We all know the drill. It’s been a long day, everyone is tired and it’s time for the kids to go to bed. Every step of the process feels like herding cats. Once there is more than one child in the home, the steps to this dance become even more complex. It makes tired parents want to hop up on a horse and lasso those kiddos right in to bed!
As I have witnessed our bedtime successes and struggles over the years, I have a theory on why this time of day is so hard: There is a mismatch in what parents and children want at that time of day. Parents are tired. We have made it through dinner and know that clean up, lunch packing, our own chores are all still waiting for us. If we can just get the kids to bed, we may even get a chance to relax before it’s time for us to go to bed.
What about the kids? They may not have had much time with us if they have been in school or childcare. They have some food in their bellies and your focused attention. There are no phones or computer distracting us and they finally can have some quality time with mom and dad. No wonder they want to keep that going as long as possible. Add in some books and cuddle time, and now they are relaxed and ready to really connect, just as we are halfway out the door.
So there it is. Parents are ready to say goodnight and get some time to themselves, children are in a calmer place and want more time with their parents. This mismatch of needs creates anxiety in both parent and child and can lead to endless bedtime struggles. From running away when it’s time to brush teeth to a litany of requests for water, hugs, more light, less light, missing teddy bear, and more.
It really is a dance. One way to approach this is to be crystal clear on who is responsible for what steps in the routine. Think of it this way: If you were about to perform on Dancing with the Stars, you and your partner would both know who will step where and when they will do that. You would have agreed upon it ahead of time and practiced a great deal. There may be a few missteps along the way, but you wouldn’t let it derail you. You would just keep moving right along with a smile on your face. Now lets try that at home.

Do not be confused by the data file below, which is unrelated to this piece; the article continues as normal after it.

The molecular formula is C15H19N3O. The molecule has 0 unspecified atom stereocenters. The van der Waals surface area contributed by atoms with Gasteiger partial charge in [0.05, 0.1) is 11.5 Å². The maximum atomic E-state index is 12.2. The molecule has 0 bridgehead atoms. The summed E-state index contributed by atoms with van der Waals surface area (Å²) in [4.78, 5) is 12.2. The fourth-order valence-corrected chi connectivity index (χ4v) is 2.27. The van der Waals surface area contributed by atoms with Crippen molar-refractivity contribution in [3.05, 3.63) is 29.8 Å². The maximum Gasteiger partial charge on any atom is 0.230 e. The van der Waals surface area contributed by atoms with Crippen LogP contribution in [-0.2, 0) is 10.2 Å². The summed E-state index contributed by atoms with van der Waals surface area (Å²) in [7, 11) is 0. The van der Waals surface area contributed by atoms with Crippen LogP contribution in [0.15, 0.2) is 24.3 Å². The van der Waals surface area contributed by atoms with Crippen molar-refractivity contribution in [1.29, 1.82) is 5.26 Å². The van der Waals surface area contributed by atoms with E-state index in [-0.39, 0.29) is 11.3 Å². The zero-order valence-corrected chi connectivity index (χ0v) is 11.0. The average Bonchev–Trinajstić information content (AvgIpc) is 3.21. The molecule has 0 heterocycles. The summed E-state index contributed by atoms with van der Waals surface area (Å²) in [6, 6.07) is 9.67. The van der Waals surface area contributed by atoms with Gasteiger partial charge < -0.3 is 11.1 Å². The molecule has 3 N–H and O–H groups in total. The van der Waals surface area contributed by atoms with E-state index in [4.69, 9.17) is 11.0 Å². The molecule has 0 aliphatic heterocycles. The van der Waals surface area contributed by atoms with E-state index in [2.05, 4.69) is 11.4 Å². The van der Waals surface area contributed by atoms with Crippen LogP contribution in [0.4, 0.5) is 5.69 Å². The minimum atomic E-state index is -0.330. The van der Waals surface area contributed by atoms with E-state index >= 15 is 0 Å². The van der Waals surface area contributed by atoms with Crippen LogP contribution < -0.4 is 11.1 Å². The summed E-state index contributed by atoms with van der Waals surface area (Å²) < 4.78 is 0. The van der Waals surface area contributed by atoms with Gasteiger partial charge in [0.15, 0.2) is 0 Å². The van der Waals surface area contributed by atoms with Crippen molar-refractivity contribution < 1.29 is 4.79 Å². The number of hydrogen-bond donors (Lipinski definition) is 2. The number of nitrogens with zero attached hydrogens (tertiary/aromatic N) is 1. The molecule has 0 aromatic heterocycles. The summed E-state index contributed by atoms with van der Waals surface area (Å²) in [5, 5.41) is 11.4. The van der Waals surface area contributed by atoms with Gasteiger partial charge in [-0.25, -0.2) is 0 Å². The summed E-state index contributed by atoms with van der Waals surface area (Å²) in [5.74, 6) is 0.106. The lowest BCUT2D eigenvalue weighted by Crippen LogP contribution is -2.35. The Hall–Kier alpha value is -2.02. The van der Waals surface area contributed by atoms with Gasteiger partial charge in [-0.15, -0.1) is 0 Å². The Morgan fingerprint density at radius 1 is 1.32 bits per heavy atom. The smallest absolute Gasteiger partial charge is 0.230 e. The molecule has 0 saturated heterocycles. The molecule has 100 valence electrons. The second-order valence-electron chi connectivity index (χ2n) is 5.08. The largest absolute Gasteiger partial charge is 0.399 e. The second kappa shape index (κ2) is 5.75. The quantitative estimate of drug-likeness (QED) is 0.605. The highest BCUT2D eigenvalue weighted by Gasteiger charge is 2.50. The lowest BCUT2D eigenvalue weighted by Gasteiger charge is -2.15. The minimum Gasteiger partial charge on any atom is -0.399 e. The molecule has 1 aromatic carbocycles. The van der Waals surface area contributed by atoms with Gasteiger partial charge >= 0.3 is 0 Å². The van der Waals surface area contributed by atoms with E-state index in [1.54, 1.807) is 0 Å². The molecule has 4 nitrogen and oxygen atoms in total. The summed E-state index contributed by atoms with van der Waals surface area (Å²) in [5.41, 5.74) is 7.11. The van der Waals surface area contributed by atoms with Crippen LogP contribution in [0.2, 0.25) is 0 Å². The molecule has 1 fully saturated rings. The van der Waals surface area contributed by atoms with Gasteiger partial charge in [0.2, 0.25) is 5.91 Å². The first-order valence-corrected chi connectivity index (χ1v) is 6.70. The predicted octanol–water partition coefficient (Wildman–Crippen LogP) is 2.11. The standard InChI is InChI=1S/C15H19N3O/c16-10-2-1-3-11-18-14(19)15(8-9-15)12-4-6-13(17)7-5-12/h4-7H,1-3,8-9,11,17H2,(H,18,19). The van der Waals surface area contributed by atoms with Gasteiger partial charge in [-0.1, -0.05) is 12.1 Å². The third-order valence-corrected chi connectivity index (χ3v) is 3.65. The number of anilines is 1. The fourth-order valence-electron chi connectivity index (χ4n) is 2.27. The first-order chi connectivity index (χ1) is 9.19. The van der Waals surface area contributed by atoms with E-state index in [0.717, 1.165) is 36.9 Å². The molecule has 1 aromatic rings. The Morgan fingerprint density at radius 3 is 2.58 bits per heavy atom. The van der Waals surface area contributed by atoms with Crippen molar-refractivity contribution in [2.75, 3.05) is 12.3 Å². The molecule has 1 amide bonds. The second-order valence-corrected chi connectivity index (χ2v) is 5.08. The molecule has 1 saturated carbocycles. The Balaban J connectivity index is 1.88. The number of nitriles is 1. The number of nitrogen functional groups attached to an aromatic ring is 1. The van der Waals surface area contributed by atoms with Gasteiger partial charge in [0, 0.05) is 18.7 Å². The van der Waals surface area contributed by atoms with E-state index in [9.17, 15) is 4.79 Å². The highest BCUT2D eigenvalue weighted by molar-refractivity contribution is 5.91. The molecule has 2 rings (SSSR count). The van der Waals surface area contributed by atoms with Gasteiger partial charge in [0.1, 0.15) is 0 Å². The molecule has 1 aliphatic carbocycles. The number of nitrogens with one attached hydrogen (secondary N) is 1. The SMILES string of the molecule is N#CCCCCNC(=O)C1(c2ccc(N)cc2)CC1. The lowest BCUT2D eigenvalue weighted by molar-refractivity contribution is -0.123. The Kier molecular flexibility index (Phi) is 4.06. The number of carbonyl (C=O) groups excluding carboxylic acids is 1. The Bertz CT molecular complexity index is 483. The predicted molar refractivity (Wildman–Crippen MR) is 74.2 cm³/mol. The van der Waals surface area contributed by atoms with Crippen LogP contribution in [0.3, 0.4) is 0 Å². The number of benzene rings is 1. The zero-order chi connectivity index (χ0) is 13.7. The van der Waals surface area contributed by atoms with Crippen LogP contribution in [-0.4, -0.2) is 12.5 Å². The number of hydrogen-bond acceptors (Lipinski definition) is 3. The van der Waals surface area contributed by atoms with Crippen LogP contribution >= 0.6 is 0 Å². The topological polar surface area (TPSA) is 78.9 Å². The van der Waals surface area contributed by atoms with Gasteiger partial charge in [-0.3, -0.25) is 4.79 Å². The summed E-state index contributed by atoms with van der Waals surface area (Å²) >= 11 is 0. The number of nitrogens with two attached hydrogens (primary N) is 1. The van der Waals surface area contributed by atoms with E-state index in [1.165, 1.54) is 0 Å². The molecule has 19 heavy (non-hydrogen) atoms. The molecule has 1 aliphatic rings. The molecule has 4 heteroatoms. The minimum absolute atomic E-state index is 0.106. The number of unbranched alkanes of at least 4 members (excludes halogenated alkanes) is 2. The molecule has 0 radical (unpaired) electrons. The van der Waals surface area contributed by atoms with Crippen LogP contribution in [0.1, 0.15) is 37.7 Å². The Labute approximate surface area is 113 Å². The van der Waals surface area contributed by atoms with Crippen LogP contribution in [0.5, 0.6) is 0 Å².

Learn Your Routine. Most families have a general order of steps in getting ready for bed. Does everyone, even your youngest, really know the steps or are they only in your head? It would be hard to perform a dance if you didn’t know the steps. So lets make sure all of our little stars have the script. Create a routine chart. Take a picture of all of the steps in your bedtime routine. Little ones love to do this. You can “play” bedtime at another time of day and walk through the steps taking pictures along the way. Make a sign with all the pictures and with the step written underneath. Older kids will get a kick out of this too. Ask them to be a reporter writing a story about bedtime. They can even take the pictures themselves. Other options are drawing the pictures, cutting them out of magazines or using clipart on the computer. Whichever way you do it, make it fun.
Set The Stage. Your poster is up and ready. Make sure each cast member knows the order of the steps and can identify them on the script. If you child is old enough, make sure they can get to their pajamas, tooth brush, etc. Another helpful tool is to make sure everyone is clear on how long the dance takes. If bedtime is at 8 p.m., make sure you have enough time for all the steps. If one step takes much longer than planned, the time for other parts of the routine will have to be shortened. This is not a punishment. It’s a clear limit that every family member is aware of ahead of time.